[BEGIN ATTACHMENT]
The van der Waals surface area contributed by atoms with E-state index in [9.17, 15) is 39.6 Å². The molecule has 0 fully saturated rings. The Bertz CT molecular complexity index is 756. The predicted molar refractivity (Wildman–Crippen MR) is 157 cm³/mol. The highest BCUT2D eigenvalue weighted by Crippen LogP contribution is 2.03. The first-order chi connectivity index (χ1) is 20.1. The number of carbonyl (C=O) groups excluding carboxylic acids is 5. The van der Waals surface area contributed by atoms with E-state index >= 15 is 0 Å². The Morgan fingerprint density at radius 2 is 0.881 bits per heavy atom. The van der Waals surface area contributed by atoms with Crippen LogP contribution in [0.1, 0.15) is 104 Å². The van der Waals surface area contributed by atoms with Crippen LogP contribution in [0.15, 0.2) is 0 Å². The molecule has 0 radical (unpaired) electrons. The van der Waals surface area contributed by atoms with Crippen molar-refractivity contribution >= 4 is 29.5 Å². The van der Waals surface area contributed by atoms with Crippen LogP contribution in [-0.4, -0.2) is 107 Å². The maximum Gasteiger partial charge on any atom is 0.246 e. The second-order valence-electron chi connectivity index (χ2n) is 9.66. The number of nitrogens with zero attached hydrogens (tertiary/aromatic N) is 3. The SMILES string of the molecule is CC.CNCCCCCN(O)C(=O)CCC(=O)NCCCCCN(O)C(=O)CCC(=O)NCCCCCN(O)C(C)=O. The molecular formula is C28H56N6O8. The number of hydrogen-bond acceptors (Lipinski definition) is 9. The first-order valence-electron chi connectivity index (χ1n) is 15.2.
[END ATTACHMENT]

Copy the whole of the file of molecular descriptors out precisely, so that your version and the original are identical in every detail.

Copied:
The van der Waals surface area contributed by atoms with E-state index in [9.17, 15) is 39.6 Å². The molecule has 0 fully saturated rings. The Bertz CT molecular complexity index is 756. The predicted molar refractivity (Wildman–Crippen MR) is 157 cm³/mol. The highest BCUT2D eigenvalue weighted by Crippen LogP contribution is 2.03. The first-order chi connectivity index (χ1) is 20.1. The number of carbonyl (C=O) groups excluding carboxylic acids is 5. The van der Waals surface area contributed by atoms with E-state index >= 15 is 0 Å². The Morgan fingerprint density at radius 2 is 0.881 bits per heavy atom. The van der Waals surface area contributed by atoms with Crippen LogP contribution in [0.1, 0.15) is 104 Å². The van der Waals surface area contributed by atoms with Crippen LogP contribution in [0.15, 0.2) is 0 Å². The molecule has 0 radical (unpaired) electrons. The van der Waals surface area contributed by atoms with Crippen molar-refractivity contribution >= 4 is 29.5 Å². The van der Waals surface area contributed by atoms with Crippen LogP contribution in [-0.4, -0.2) is 107 Å². The maximum Gasteiger partial charge on any atom is 0.246 e. The second-order valence-electron chi connectivity index (χ2n) is 9.66. The number of nitrogens with zero attached hydrogens (tertiary/aromatic N) is 3. The SMILES string of the molecule is CC.CNCCCCCN(O)C(=O)CCC(=O)NCCCCCN(O)C(=O)CCC(=O)NCCCCCN(O)C(C)=O. The molecular formula is C28H56N6O8. The number of hydrogen-bond acceptors (Lipinski definition) is 9. The first-order valence-electron chi connectivity index (χ1n) is 15.2.